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Want to truly understand PICS through the eyes of a person experiencing it?


Watch superb video.


ICU-acquired weakness

ICU-acquired weakness (ICUAW) is muscle weakness that develops during an ICU stay. This is a common problem of being critically ill and occurs in:

  • 33% of all patients on ventilators

  • 50% of all patients admitted with severe infection, which is known as sepsis

  • Up to 50% of patients who stay in the ICU for at least one week

Patients who develop ICUAW may take more than a year to recover fully. ICUAW makes the activities of daily living difficult, including grooming, dressing, feeding, bathing, and walking. ICUAW may greatly delay the patient from doing activities in the way he or she used to do them.

Cognitive or brain dysfunction

This refers to problems connected with remembering, paying attention, solving problems, and organizing and working on complex tasks. After leaving the ICU, 30% to 80% of patients may have these kinds of problems. Some people improve during the first year after discharge from the hospital; other people may never fully recover.

Cognitive dysfunction may affect whether the patient can return to work, balance a checkbook, or perform other tasks that involve organization and concentration.

Other mental health problems

Critically ill patients may develop problems with falling or staying asleep. They may have nightmares and unwanted memories. Reminders of their illness may produce intense feelings or strong, clear images in their mind. Their reactions to these feelings may be physical or emotional.


Patients may also feel depressed and anxious, and may have symptoms of post-traumatic stress disorder (PTSD). These include having nightmares and unwanted memories, feeling “keyed up,” and wanting to avoid thinking or talking about their stay in the ICU.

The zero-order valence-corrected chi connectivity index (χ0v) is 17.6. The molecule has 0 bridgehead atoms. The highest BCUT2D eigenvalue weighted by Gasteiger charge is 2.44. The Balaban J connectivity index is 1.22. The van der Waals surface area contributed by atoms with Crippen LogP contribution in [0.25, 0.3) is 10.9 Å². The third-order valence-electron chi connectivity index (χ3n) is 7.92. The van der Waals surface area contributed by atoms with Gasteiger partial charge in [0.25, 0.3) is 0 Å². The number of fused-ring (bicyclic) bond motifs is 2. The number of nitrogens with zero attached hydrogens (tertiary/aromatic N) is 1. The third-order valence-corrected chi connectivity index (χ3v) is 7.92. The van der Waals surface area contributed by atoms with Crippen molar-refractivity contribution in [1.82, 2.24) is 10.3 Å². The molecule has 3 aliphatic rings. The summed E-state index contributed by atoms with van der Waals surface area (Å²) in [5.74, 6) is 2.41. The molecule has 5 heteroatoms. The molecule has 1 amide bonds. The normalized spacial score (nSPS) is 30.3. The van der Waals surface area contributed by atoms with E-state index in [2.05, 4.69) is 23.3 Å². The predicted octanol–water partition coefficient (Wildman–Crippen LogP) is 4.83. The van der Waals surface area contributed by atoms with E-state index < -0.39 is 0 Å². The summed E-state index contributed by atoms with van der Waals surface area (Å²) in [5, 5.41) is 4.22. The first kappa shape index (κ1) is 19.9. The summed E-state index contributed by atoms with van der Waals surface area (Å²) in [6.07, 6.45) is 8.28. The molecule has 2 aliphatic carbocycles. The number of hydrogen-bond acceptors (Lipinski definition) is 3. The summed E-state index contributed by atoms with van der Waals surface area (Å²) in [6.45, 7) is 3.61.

How Does PICS Affect Recovery?

Up to 50% of patients may return to work within the first year, but some may not be able to return to the jobs they had before their illness. Patients may need help with activities after leaving the hospital.


What Can Family Do to Minimize PICS?

If you are a family member, you may be able to minimize PICS by helping your critically ill family member stay “oriented”:

  • Talk about familiar things, people, and events.

  • Talk about the day, date, and time.

  • Bring in favorite pictures and items from home.

  • Read aloud at the bedside.

You can also keep a diary or journal and later review it with the care team and your family member. This may help your family member understand what happened, clear up some memories, and reduce stress.

Lastly, you can ask the care team to teach you how to help with your family member’s bedside exercises. Exercises prevent weakness by keeping the joints and muscles active. Patients should move their bodies as soon as they can and work with physical therapists, even while using a ventilator. Moving is also good for the brain.


How Does PICS Affect Family?

Critical illness is a family crisis. Feeling worried and confused can cause family members to stop tending to their own health. The care team may ask the family to make decisions about important, sometimes overwhelming matters. Because of this, 30% of family members may experience their own mental health problems, such as depression, anxiety, and PTSD.

How Can Family Lower Their Chances of Developing PICS?

First and foremost, if you are a family member, take care of yourself. This cannot be stressed enough. Meeting your critically ill family member’s needs is a major part of care, but your needs are just as important. If you are well, you have the physical and emotional strength to support your family member and feel good about it. Eat well, get as much rest as possible, exercise, and seek support. The hospital has social workers, case managers, and pastoral caregivers who can help.

Take time to understand your family member’s illness and treatment options. Having this information will help you make decisions, feel confident about the decisions you make, and reduce stress. Ask questions, ask to meet with the care team, and keep a journal. Review the journal with a member of the care team whom you trust to make sense of what has happened and how you are responding to it. These actions can help you and the care team recognize and respect your family member’s wishes, values, and preferences as much as possible.